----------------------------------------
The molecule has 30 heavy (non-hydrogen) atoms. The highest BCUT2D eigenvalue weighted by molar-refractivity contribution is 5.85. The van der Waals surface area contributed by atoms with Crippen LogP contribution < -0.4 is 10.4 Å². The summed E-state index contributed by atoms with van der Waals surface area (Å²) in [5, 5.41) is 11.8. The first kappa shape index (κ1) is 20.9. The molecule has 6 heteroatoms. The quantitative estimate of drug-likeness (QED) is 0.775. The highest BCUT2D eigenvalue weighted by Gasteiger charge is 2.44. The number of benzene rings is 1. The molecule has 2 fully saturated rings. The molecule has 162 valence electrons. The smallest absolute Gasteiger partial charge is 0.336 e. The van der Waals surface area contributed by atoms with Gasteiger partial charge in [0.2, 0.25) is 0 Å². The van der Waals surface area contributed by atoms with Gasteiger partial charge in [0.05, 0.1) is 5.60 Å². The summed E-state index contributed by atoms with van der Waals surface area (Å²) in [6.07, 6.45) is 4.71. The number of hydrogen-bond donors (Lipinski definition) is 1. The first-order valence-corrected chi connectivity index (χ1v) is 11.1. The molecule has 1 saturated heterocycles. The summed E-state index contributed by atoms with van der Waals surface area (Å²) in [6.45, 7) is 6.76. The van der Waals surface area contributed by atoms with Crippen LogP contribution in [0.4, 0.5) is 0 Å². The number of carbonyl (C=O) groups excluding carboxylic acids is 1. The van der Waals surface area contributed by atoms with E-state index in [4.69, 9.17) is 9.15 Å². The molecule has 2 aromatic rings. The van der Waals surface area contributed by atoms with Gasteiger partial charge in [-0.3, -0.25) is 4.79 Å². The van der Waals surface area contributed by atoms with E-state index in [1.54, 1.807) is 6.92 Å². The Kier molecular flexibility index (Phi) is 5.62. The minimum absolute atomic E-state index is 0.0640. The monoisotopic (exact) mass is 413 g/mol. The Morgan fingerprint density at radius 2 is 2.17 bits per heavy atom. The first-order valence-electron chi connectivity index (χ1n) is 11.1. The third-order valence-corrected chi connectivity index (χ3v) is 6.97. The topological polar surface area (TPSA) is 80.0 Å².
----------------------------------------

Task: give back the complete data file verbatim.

The molecule has 30 heavy (non-hydrogen) atoms. The highest BCUT2D eigenvalue weighted by molar-refractivity contribution is 5.85. The van der Waals surface area contributed by atoms with Crippen LogP contribution < -0.4 is 10.4 Å². The summed E-state index contributed by atoms with van der Waals surface area (Å²) in [5, 5.41) is 11.8. The first kappa shape index (κ1) is 20.9. The molecule has 6 heteroatoms. The quantitative estimate of drug-likeness (QED) is 0.775. The highest BCUT2D eigenvalue weighted by Gasteiger charge is 2.44. The number of benzene rings is 1. The molecule has 2 fully saturated rings. The molecule has 162 valence electrons. The smallest absolute Gasteiger partial charge is 0.336 e. The van der Waals surface area contributed by atoms with Gasteiger partial charge in [0.2, 0.25) is 0 Å². The van der Waals surface area contributed by atoms with Gasteiger partial charge in [0.05, 0.1) is 5.60 Å². The summed E-state index contributed by atoms with van der Waals surface area (Å²) in [6.07, 6.45) is 4.71. The number of hydrogen-bond donors (Lipinski definition) is 1. The first-order valence-corrected chi connectivity index (χ1v) is 11.1. The molecule has 1 saturated heterocycles. The summed E-state index contributed by atoms with van der Waals surface area (Å²) in [6.45, 7) is 6.76. The van der Waals surface area contributed by atoms with Crippen LogP contribution in [0.4, 0.5) is 0 Å². The number of carbonyl (C=O) groups excluding carboxylic acids is 1. The van der Waals surface area contributed by atoms with E-state index in [4.69, 9.17) is 9.15 Å². The molecule has 2 aromatic rings. The van der Waals surface area contributed by atoms with Gasteiger partial charge in [-0.3, -0.25) is 4.79 Å². The van der Waals surface area contributed by atoms with E-state index in [1.54, 1.807) is 6.92 Å². The Kier molecular flexibility index (Phi) is 5.62. The minimum absolute atomic E-state index is 0.0640. The monoisotopic (exact) mass is 413 g/mol. The Morgan fingerprint density at radius 2 is 2.17 bits per heavy atom. The first-order valence-electron chi connectivity index (χ1n) is 11.1. The third-order valence-corrected chi connectivity index (χ3v) is 6.97. The topological polar surface area (TPSA) is 80.0 Å².